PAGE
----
Reading Bill Bumgarner’s latest posts on Atmel AVRs got me interested in AVR development, again. I’ve done a fair amount of microcontroller hacking in the past, and I bought an STK500 when they went on sale last year for $50 (plus a free AVR Dragon). Unfortunately, I never even bothered to power it up! Reading his posts finally got me motivated to setup an AVR development environment on my Mac.
One downside to the STK500 is that it typically requires a serial port to program the chips. This is especially problematic for Macs, as they haven’t shipped with a serial port in a long time. Yeah, you can buy USB to RS-232 adapters, but that’s a bit clunky. The supported programming software (AVR Studio) only runs on Windows, as well.
One the upside, AVRs support low-voltage in-system programming (ISP) using a standard 6- or 10-pin header. The STK500 also has these headers, so theoretically any ISP programmer should work.
ISP programming is superior to programming over RS-232 since it’s much more versatile, anyways. AVR ISP doesn’t require a high voltage or sacrificing of any I/O pins, and you can put a 6-pin ISP header on your own custom hardware very easily. This allows you to reprogram your chips without having to pull them out and into a special-purpose programmer. So if I could get ISP and the STK500 to work together, this would be an ideal setup.
I couldn’t find a lot of information about using ISP programmers and the STK500 (most people probably just use the serial port), but it turns out, you can program chips on the STK500 over ISP, even on a Mac, just fine. Read on for the details.
As per bbum’s advice, I decided to buy ladyada’s USBtinyISP from Adafruit. I made the modifications that he recommended as well (replace R6 and R7 with wires). Since this is a USB device, it doesn’t require any serial port and works on a Mac via avrdude. avrdude is included in Objective Development’s AVR MacPack (also highly recommended).
My USBtinyISP showed up last weekend, and I finally had time to solder and assemble it on Monday. My soldering skills were a bit rusty, but the board came together pretty easily. When it was time to see if it actually worked, I plugged it in to my Mac to see if it recognized it. Sure enough, the green LED came on, and the Mac recognized a new USB device (verified using the USB Prober app in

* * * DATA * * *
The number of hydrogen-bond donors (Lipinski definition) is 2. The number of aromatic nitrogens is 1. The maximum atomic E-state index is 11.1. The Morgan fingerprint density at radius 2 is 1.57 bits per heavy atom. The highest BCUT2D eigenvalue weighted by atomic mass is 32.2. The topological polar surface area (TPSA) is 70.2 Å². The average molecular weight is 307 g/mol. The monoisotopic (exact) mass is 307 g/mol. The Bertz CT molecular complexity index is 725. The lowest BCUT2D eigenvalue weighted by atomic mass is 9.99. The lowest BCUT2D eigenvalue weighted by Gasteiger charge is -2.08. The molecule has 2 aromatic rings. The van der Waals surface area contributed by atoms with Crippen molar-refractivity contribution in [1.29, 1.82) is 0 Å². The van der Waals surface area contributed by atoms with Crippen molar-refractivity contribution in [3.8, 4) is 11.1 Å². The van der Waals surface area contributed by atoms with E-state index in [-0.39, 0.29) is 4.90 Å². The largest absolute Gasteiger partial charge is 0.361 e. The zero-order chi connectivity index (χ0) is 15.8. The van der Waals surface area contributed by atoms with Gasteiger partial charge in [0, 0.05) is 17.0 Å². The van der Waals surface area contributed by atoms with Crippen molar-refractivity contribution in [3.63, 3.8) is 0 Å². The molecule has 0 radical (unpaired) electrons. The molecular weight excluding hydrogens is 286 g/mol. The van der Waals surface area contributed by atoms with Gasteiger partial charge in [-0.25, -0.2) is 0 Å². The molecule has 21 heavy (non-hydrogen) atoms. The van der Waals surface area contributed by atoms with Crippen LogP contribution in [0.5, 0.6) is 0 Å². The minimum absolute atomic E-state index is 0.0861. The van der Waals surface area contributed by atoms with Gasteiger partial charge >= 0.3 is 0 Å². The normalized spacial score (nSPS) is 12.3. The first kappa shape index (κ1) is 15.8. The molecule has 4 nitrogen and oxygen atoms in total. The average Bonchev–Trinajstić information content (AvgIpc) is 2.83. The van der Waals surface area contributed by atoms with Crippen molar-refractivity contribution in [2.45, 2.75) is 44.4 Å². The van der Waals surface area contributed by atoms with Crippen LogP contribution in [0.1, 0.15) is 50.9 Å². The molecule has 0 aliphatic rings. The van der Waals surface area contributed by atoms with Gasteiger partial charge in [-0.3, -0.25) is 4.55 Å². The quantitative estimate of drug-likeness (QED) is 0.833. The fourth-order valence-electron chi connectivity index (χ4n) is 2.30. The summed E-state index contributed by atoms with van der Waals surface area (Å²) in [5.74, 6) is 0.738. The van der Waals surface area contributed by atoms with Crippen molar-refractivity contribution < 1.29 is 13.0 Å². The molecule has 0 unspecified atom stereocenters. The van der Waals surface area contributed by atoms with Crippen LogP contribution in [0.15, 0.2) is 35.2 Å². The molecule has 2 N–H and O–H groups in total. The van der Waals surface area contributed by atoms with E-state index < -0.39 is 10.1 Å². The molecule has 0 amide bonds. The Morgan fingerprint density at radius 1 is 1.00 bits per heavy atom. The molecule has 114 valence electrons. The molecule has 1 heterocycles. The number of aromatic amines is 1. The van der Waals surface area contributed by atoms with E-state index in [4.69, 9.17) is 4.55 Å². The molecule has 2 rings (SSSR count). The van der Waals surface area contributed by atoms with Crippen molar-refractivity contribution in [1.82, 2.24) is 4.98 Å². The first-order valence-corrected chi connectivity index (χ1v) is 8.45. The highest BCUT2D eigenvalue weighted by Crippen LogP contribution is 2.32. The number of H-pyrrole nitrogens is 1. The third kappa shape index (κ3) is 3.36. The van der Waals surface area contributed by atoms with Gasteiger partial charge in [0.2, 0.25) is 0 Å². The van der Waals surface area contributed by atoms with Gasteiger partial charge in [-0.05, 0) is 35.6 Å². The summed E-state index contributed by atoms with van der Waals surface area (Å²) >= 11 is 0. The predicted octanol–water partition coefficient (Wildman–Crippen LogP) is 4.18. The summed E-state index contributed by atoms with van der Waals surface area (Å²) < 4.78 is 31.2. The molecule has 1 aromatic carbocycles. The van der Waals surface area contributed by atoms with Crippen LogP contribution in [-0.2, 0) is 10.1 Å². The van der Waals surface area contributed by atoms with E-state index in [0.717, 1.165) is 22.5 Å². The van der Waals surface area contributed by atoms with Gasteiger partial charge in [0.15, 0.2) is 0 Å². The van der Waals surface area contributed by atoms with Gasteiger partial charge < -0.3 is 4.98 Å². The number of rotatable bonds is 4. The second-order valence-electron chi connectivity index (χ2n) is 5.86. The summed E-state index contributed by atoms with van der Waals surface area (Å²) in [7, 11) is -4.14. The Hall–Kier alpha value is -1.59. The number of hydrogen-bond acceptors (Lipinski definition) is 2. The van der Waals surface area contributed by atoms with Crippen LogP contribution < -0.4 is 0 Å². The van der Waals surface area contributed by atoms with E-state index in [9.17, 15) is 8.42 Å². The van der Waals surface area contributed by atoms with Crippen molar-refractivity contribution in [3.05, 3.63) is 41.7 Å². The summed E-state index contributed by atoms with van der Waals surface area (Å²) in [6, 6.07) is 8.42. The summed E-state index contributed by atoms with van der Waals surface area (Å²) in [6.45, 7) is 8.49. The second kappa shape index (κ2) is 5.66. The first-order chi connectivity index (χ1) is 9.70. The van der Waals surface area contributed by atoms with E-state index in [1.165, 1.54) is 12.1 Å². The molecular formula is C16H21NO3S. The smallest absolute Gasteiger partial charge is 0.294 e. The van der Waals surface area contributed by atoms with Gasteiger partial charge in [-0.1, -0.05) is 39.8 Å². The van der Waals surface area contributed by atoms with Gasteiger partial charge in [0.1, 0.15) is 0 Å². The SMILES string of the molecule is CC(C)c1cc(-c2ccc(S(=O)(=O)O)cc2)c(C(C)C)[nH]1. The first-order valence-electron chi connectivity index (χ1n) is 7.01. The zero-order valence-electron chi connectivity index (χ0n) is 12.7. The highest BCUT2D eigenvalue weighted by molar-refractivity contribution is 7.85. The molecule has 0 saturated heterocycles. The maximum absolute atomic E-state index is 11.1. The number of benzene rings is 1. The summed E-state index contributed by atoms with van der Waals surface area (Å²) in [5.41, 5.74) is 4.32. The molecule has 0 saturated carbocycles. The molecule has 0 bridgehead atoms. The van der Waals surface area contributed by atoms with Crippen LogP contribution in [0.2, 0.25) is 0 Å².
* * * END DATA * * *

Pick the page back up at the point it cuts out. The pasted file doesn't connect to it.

The STK500 comes with a pre-programmed ATmega8515. I wanted to reprogram the chip with a simple blinky LED Hello World program. Unfortunately, avrdude couldn’t communicate with this chip for some reason. The STK500 also came with a blank ATmega16, so I decided to pull the 8515 and try this chip instead. This time, avrdude was able to ping the chip, so I tried to program it. It seemed to program just fine, but when I reset the board, I got no blinking LED. Also avrdude could no longer ping the chip, which means I was no longer able to reprogram it. Drat! I essentially bricked the chip.
I’m not sure exactly what went wrong, but I suspect one of two things. First, I forgot to disconnect the LED ribbon cable before programming. ISP uses I/O pins, and if the pins are hooked up to something else, it’s possible they could interfere with ISP programming. The other way you can render a chip unusable is by programming bad fuse values.
AVRs have these special programmable registers called fuses. Fuses tell the AVR about its clock source, as well as other things, such as disabling reset and ISP. Programing the fuse bytes incorrectly can easily lead to a bricked chip, so I think that’s what happened. I tried to program the fuse bytes to use the STK500’s on-board 3.68 MHz software clock. It’s possible I chose bad fuse values.
I now had 2 chips that I was no longer able to program, so I bought a few more from Mouser. Mouser is nice because you don’t need a minimum order. I bought two ATmega16s to replace the one I busted, and I bought two ATmega168s, since those seem to be quite popular. I also bought a few crystals, so I could play with higher frequencies. The ATmega168s can run up to 20 Mhz.
My Mouser order arrived on Thursday, so I decided to try an ATmega168, first. This way I could try bbum’s one-led-blinker code and makefile directly. Even though the STK500 User Guide doesn’t explicitly list the ATmega168 as supported, it works in the green SCKT3200A2 socket (which I found out from this post). I hooked up the USBtinyISP to the green SPROG2 6-pin ISP header, and sure enough avrdude could ping it. This time, I decided to use with the default internal 1 MHz clock, so I could stick with the default fuse values. I removed the XTAL1 jumper on the STK500 to disconnect the board’s clock system.
bbum’s one-led-blinker requires PORTB to be hooked up to the LEDs, which is easy enough with the supplied STK500 10-pin ribbon cable. However, this time I disconnected the LEDs before running avrdude, and it seemed to work! When I reset the chip, I got a blinky LED.
One minor difference between bbum’s EMSL setup and the STK500 is that the STK500’s LEDs light up when pulled low, not high, so I needed to invert the PORTB values he had. But now that I could reprogram the chip at will, this was an easy fix.
So finally, I have a working AVR development setup on my Mac. I’ve got no projects in mind, but it’s nice to have an AVR playground.